Introduction to Comparative Political Economy


Timo Seidl


April 1, 2020

Course Description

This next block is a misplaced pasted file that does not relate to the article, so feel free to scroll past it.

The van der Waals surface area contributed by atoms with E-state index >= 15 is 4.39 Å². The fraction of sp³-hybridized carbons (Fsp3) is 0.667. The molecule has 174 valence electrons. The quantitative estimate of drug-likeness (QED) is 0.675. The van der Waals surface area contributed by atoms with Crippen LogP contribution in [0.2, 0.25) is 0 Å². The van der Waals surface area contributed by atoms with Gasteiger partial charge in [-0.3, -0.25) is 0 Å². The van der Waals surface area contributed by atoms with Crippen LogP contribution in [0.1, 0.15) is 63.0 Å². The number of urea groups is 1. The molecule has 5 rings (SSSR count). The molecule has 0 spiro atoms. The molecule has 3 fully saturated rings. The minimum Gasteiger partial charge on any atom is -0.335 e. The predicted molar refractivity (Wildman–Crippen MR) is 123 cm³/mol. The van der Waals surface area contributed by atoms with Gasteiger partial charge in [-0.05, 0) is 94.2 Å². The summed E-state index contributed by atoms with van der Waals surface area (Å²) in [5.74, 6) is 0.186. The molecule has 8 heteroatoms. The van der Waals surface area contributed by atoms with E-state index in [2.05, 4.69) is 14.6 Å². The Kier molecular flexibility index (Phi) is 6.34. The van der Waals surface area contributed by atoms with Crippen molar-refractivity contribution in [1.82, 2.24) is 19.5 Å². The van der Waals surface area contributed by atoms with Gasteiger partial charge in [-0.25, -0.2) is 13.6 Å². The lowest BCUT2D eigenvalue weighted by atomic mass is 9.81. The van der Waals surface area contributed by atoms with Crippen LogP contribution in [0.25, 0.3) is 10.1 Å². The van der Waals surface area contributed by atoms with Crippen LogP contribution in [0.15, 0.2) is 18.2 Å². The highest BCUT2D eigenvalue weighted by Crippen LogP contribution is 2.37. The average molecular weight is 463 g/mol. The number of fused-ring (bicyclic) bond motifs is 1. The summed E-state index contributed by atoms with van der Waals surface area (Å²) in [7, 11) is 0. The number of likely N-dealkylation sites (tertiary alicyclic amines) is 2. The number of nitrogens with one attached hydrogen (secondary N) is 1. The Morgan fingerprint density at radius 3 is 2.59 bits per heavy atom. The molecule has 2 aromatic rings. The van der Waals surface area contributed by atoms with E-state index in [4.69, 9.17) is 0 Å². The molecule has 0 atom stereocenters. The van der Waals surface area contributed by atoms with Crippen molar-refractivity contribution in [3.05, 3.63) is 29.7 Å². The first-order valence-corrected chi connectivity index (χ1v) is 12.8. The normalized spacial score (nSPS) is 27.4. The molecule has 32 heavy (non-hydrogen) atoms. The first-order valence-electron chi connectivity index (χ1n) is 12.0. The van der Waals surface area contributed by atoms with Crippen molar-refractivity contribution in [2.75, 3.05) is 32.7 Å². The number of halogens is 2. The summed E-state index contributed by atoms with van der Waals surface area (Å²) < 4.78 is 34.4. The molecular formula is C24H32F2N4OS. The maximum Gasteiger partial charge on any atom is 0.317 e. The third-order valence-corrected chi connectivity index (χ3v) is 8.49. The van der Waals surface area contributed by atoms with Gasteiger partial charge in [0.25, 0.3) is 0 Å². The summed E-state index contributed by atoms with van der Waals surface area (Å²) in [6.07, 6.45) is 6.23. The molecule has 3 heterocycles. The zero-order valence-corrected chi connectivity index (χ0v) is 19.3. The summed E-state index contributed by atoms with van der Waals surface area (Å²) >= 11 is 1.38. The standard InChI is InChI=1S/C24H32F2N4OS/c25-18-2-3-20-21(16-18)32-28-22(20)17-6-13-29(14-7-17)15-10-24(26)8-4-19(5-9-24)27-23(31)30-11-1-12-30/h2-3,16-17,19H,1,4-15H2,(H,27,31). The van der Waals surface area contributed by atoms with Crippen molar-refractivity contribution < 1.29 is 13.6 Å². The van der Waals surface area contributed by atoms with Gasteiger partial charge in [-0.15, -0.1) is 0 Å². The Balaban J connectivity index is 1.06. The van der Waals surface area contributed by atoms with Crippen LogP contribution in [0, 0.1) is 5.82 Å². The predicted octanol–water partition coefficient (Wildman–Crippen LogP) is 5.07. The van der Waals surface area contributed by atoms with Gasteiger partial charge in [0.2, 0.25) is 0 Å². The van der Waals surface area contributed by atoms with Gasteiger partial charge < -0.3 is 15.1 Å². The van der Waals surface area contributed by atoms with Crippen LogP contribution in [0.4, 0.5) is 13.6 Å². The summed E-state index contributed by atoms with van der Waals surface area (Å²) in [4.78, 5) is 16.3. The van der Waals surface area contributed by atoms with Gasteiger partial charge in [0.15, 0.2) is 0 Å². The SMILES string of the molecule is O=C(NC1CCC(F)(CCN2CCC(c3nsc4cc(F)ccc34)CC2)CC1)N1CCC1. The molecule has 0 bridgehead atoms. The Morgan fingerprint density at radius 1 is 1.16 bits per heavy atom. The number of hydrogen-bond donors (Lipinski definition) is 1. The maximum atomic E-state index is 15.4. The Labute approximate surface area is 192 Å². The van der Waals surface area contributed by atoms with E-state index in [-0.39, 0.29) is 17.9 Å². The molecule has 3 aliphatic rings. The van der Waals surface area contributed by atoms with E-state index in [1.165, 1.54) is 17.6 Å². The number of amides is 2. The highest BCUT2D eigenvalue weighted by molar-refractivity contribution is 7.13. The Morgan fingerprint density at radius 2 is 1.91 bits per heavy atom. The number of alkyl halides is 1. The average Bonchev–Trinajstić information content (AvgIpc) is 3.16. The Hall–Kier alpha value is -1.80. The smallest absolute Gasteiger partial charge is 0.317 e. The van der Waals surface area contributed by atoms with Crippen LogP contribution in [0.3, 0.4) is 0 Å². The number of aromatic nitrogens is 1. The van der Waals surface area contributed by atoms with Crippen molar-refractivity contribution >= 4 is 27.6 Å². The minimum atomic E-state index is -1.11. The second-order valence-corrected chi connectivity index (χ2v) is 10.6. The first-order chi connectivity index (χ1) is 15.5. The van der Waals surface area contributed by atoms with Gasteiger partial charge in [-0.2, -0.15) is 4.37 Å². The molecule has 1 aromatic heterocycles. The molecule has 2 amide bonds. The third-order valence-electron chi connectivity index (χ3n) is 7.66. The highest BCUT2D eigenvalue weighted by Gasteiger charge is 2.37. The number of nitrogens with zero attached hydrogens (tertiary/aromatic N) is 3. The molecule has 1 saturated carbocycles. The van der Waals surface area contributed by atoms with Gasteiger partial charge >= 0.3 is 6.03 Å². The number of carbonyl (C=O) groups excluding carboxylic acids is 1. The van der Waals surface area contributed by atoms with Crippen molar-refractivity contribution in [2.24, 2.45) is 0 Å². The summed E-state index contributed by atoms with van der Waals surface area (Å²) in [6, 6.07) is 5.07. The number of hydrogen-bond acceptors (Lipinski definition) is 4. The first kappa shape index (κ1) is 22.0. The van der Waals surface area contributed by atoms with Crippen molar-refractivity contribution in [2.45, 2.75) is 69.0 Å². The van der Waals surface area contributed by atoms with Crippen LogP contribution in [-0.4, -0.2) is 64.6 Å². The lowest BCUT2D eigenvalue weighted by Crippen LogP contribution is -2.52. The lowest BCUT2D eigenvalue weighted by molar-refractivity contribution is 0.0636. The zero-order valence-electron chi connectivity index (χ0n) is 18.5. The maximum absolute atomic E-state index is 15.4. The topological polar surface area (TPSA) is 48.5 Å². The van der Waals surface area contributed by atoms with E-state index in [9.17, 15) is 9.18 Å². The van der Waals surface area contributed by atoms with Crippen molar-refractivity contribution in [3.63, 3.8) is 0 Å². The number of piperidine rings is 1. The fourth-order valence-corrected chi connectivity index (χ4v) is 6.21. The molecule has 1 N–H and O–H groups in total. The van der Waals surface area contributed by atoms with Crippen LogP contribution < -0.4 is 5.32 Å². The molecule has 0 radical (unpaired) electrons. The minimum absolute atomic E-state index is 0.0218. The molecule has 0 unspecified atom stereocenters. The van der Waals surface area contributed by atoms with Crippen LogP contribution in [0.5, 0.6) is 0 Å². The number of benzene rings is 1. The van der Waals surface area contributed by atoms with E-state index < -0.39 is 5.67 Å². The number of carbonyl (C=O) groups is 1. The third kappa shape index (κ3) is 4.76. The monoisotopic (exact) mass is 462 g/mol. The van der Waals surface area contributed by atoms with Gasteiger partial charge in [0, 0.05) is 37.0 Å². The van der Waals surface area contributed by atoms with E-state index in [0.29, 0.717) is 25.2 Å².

Comparative Political Economy (CPE) is the comparative study of how politics shapes, constrains, and supports the (capitalist) economy. Comparative political economists try to understand how interest groups, political parties, institutional structures and ideas affect i) the creation and distribution of wealth and ii) the relationship between the economy and the rest of society. They look, among many other things, at how labor and financial markets are organized, how education and welfare systems are set up, how trade unions and employer organizations interact, how taxes are levied or not, how macroeconomic paradigms rise and fall, how families are supported or left alone, or how governments promote or regulate industries. And they look at how this affects levels of productivity, income and wealth inequality, work time, (un-)employment levels, market concentration, pollution, mobility, gender equality, consumer safety, social protection, happiness, or fertility. This course introduces students to some of the main theories that try to explain why regions, countries and continents differ in these regards, and when and how such varieties persist. While the focus will be on advanced capitalist democracies, we will also venture into the comparative political economy of developing countries.